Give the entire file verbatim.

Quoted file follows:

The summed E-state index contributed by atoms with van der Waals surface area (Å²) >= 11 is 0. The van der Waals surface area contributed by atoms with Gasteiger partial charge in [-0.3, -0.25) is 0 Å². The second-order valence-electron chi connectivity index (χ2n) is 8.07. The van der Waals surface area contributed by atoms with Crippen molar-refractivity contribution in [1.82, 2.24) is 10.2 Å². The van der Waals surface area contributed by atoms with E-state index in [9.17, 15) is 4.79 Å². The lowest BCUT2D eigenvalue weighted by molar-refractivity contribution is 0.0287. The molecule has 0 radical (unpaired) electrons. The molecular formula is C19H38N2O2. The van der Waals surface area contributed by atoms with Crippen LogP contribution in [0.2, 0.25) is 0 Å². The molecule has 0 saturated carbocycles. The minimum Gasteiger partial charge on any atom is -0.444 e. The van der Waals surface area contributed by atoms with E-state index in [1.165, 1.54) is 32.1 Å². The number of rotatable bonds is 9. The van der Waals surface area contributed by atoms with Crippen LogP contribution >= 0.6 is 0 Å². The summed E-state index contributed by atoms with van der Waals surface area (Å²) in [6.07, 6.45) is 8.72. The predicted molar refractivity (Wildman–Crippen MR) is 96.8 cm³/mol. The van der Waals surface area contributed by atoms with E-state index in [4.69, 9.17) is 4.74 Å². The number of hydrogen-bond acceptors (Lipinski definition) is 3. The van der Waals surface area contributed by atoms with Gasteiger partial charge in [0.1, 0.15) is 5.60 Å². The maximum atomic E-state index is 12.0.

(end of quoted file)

The summed E-state index contributed by atoms with van der Waals surface area (Å²) >= 11 is 0. The van der Waals surface area contributed by atoms with Gasteiger partial charge in [-0.3, -0.25) is 0 Å². The second-order valence-electron chi connectivity index (χ2n) is 8.07. The van der Waals surface area contributed by atoms with Crippen molar-refractivity contribution in [1.82, 2.24) is 10.2 Å². The van der Waals surface area contributed by atoms with E-state index in [9.17, 15) is 4.79 Å². The lowest BCUT2D eigenvalue weighted by molar-refractivity contribution is 0.0287. The molecule has 0 radical (unpaired) electrons. The molecular formula is C19H38N2O2. The van der Waals surface area contributed by atoms with Crippen LogP contribution in [0.2, 0.25) is 0 Å². The molecule has 0 saturated carbocycles. The minimum Gasteiger partial charge on any atom is -0.444 e. The van der Waals surface area contributed by atoms with E-state index in [1.165, 1.54) is 32.1 Å². The number of rotatable bonds is 9. The van der Waals surface area contributed by atoms with Crippen LogP contribution >= 0.6 is 0 Å². The summed E-state index contributed by atoms with van der Waals surface area (Å²) in [6.07, 6.45) is 8.72. The predicted molar refractivity (Wildman–Crippen MR) is 96.8 cm³/mol. The van der Waals surface area contributed by atoms with E-state index in [4.69, 9.17) is 4.74 Å². The number of hydrogen-bond acceptors (Lipinski definition) is 3. The van der Waals surface area contributed by atoms with Gasteiger partial charge in [0.1, 0.15) is 5.60 Å². The maximum atomic E-state index is 12.0.